Tom Lutz asserts that Harold Bloom (along with Francine Prose) believes the current generation of politicized literary scholars (what Bloom terms the "school of resentment") "are all looking at something besides the text itself, by which they mean a book that is read without theory, without reference to other values, and without mediation of any kind."
Lutz associates this view that we should return to "the text" with New Criticism, but nowhere in his essay does he reveal (if he knows) that Bloom was actually hostile to New Criticism. He considered its approach so limiting and so dismissive (in the practice of most of the New Critics, at least) of the Romantic poets, whose work Bloom so loves, that he deliberately designed his own theory of poetic influence as a corrective, if not an outright rejection, of New Critical biases. Lutz goes on to associate both Bloom and New Criticism with such disparate figures as Mortimer Adler, E.D. Hirsch, and John Sutherland, simply because they appear to endorse the idea that learning to appreciate the "text itself" is an important part of literary education.
In a move apparently intended to show that Bloom doesn't practice what he preaches (or doesn't understand the foundation of his own practice), Lutz cites H. L. Mencken's witless attacks on "The New Criticism" (as delineated by J. E. Springarn in 1911), which putatively show that academic criticism is inherently theoretical, "criticism of criticism of criticism." But again, since Bloom is/was not a New Critic, it's hard to see how this undermines Bloom's own approach to the "text itself." The New Critics did indeed have a "theory" of the literary text as something dynamic and inherently dramatic (and reading as the experience of the text's dynamism), but it is not Bloom's, however much he might accept the underlying emphasis on the integrity of the literary text, free of the demands made on it by those with their own personal and political investments.
But of course Bloom does have a theory. No one who remembers the scholarly debates of the 1970s and 1980s could think otherwise, as Bloom played a major role in these debates precisely as a theorist of literature, a proponent of the Freudian notion of the "anxiety of influence." Far from being considered a conventional formalist, someone who believed a text should be read "without mediation of any kind," Bloom was taken as a radical, even a postmodernist, a critic who was taking literary study away from its proper focus on the "text itself" into very a-textual speculations about the role of poetic influence and its rather violent Freudian implications. Anyone who's read and taken seriously books such as The Anxiety of Influence, A Map of Misreading, Kabbalah and Criticism, and Agon would know that the accusation Bloom is some kind of retrograde enemy of "theory" is ridiculous on its face.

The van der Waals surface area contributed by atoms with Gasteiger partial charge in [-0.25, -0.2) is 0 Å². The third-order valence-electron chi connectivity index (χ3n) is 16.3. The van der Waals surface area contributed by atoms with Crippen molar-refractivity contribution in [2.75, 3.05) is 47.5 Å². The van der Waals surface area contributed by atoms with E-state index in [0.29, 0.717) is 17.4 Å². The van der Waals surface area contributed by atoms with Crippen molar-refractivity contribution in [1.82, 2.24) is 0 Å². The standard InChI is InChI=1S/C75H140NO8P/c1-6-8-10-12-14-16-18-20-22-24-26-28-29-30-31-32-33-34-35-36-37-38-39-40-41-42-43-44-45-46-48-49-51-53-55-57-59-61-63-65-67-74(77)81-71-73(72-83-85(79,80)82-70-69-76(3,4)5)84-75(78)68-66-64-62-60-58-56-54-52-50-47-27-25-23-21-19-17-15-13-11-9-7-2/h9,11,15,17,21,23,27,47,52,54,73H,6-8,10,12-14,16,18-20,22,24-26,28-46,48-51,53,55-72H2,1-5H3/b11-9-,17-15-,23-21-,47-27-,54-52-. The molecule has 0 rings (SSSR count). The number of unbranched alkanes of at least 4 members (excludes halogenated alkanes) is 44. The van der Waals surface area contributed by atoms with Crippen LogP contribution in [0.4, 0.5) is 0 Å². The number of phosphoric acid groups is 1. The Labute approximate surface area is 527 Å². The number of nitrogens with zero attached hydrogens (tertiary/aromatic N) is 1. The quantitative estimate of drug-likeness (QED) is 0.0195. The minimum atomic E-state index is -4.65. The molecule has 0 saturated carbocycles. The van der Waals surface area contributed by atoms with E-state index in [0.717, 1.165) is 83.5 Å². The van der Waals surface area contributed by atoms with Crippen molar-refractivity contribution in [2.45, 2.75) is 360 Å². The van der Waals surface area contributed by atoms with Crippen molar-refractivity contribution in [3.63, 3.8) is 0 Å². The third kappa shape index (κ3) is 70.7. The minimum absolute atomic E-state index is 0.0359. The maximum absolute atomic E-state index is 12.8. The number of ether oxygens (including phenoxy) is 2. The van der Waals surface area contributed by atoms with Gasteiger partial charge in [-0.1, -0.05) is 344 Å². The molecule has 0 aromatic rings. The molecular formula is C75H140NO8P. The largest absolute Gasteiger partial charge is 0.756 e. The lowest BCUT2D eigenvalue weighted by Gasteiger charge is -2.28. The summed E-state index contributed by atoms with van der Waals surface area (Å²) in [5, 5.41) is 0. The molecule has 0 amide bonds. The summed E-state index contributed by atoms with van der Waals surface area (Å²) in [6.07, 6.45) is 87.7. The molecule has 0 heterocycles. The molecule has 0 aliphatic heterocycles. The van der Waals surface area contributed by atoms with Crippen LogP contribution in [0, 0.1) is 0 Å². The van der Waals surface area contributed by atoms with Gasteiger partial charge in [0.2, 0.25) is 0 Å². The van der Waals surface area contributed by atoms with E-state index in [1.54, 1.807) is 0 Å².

Thus, at least as far as Bloom is concerned, Lutz's invocation of his name as one of those who demands a book be read "without theory, without reference to other values, and without mediation of any kind" is simply incorrect. This is not a matter of interpretation. Some investigation of Bloom's work, even of secondary explications of that work (a simple Google search, perhaps) would immediately reveal that Lutz's account is a caricature of the role Bloom has come to play in current literary discourse (the aging curmudgeon) but has nothing to do with what he's actually written. Even a book such as How to Read and Why, a deliberate simplification of Bloom's ideas about the value of literature, reveals that he does not hold the naive view of reading Lutz attributes to him.
Unfortunately, the caricature of Bloom is widely accepted. Just recently Sandra at Bookworld (otherwise a nice, thoughful litblog) opined that she had contracted "Bloom Syndrome," a "condition in which the sufferer is unable to read any work of literature unless it is deemed Significant by Harold Bloom and which often results in the reader losing the will to live/read, crushed under the weight of canonical imperatives." To the sin of thinking that the "text itself" is what literature is all about (and in Bloom's case looking to account for the text by emphasizing the writer's confrontation with his predecessors, an emphasis that highlights the continuity-through-conflict of literature) is added the annoying belief that the literary tradition is meaningful and worthwhile, that "some books are better than others." It's telling that in our culture someone who becomes associated with beliefs such as these is lampooned as a pathetic fogey who apparently thinks those old books are important or something.